Reasoning Skills and Determining Causes Help
Introduction to Reasoning Skills and Determining Causes
"Iron rusts from disuse; stagnant water loses its purity and in cold weather becomes frozen; even so does inaction sap the vigor of the mind."
—Leonardo da Vinci, Italian scientist, mathematician, inventor, sculptor, and writer (1452–1519)
This lesson will discuss the inductive reasoning approach to determining causes. It will also go over some of the common mistakes in reasoning people make when determining cause and effect.
The lesson Explanations for Arugments Help discussed how explanations are different from arguments. This lesson will look at a specific type of argument: the causal argument. The main difference between an explanation and a causal argument is simply in the way the argument is arranged. In an explanation, like in deductive reasoning, you look at the conclusion ("I was late") and then test the validity of the premises ("because my car broke down"). In a causal argument, on the other hand, the inductive approach is used: Evidence (what happened) is looked at, a conclusion is drawn about the cause based on that evidence, and then the validity of that conclusion is considered.
Just as there are criteria for testing explanations, there are also strategies for evaluating causes. Similarly, just as explanations can use false reasoning, there are also logical fallacies that can be committed in causal arguments. This chapter will start by addressing the two main strategies for determining cause and then discuss how to avoid the fallacies that often go with them.
When you are presented with an effect and want to inductively determine the cause, there are generally two techniques to use: looking for what's different and looking for what's the same.
Looking for the Difference
Your car wasn't running well on Wednesday. Normally, you use Ultra-Plus gasoline from the station down the street, but on Tuesday, you were low on gas and on cash, so you pulled into a station near your office and got half a tank of the cheapest brand. On Thursday, you went back to your regular station and filled up with your normal gas. By Friday, the car was running fine again. You did nothing else to your car, and nothing else was out of the ordinary.
So what caused the problem?
If you guessed the cheap gasoline, you're probably right. Though there are many things that can go wrong with a car and only a thorough inspection could tell for sure, the given evidence points to the cheap gas as the culprit. Why? Because the cheap gas is the key difference. Let's recap the facts: Your car ran well on your usual gas. When you changed the brand and grade, your car didn't run well. When you went back to your usual gas, your car ran fine again. The difference? The gasoline. Therefore, it's logical to conclude that the gasoline caused your car to run less smoothly.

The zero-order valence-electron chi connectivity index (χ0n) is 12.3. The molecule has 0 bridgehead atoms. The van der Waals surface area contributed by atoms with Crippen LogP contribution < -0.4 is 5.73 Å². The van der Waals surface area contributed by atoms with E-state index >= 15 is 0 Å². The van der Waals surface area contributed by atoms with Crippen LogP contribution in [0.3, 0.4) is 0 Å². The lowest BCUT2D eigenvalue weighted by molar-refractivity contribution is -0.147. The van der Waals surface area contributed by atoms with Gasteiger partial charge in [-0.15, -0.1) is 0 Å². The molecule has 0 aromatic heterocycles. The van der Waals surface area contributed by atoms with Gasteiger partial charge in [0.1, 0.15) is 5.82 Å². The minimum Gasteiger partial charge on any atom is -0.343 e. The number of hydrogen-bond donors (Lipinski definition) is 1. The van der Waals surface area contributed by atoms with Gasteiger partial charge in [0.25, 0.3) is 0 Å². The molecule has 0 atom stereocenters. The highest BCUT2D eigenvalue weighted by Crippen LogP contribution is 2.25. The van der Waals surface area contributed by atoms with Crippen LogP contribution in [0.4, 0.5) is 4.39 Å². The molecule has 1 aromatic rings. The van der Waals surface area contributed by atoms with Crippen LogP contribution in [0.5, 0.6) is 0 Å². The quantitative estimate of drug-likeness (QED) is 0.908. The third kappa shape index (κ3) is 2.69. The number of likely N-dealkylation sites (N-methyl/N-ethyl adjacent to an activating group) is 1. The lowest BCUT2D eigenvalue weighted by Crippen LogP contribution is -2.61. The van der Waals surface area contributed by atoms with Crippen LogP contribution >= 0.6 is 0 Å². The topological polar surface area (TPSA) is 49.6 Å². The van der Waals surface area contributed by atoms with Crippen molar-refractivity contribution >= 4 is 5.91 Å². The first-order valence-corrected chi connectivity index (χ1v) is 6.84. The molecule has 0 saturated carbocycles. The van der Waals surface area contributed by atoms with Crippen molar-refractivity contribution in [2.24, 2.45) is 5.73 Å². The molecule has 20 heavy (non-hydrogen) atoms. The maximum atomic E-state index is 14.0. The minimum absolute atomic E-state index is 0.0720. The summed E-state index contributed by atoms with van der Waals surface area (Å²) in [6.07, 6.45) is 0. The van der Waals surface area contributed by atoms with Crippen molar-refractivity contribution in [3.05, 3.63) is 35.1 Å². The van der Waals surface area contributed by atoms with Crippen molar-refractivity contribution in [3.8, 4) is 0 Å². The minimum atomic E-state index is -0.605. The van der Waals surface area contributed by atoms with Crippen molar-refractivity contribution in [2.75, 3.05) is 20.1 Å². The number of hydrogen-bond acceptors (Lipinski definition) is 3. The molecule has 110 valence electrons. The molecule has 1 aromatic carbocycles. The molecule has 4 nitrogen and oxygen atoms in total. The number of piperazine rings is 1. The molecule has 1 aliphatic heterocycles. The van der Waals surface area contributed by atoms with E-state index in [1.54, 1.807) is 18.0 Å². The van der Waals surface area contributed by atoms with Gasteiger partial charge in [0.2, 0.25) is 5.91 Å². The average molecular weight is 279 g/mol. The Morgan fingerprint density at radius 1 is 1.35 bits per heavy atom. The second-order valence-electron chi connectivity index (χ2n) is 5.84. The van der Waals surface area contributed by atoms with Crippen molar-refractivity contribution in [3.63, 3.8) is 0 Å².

Though in this example, it's obvious that the gasoline was the key difference, it isn't always so easy to determine causes. Read the following argument:
Every day for the past three months, you've been getting coffee from Lou's Deli, right around the corner from your office. One day, however, Lou's is closed, so you decide to try Moe's Deli across the street. You get your coffee and go to work. An hour later, you have a terrible stomachache. The next day, Lou's is open again and you get your usual coffee. You feel fine the rest of the day. "It must've been Moe's coffee that gave me that stomachache yesterday," you conclude.
This does seem like a logical conclusion, based on the evidence. After all, what's different between today and yesterday? It was Moe's coffee that was the difference, so Moe's coffee was the cause. Right?
Not necessarily. It is quite possible that Moe's coffee did indeed cause your stomachache. However, this conclusion can't be accepted without reservation—you can't say it's likely that Moe's coffee is to blame—until you ask a key question:
Were there any other relevant differences that may have caused the stomachache?
In other words, you need to consider whether there could have been something else that caused your stomachache. For example, maybe late the night before you ate spicy Chinese food. Or maybe you were really nervous about a big meeting that day. Or maybe you skipped breakfast and had an upset stomach to begin with. Any one of these possibilities could have been the cause.
The more possibilities there are, the less confident you should be that Moe's coffee is the culprit. However, if there isn't anything else unusual that you can think of, and especially if you get sick if you try Moe's again, then it's much more likely that Moe's is to blame. Either way, before you pinpoint your cause, be sure to consider whether or not there could be other relevant differences.
One way to sharpen your skill in finding the differences is to practice. Get a book of photographs that are of the same thing with subtle differences built in. See how quickly you can solve each one. It will help you pay closer attention to the details.
- Kindergarten Sight Words List
- First Grade Sight Words List
- 10 Fun Activities for Children with Autism
- Grammar Lesson: Complete and Simple Predicates
- Definitions of Social Studies
- Child Development Theories
- Signs Your Child Might Have Asperger's Syndrome
- Social Cognitive Theory
- How to Practice Preschool Letter and Name Writing
- Theories of Learning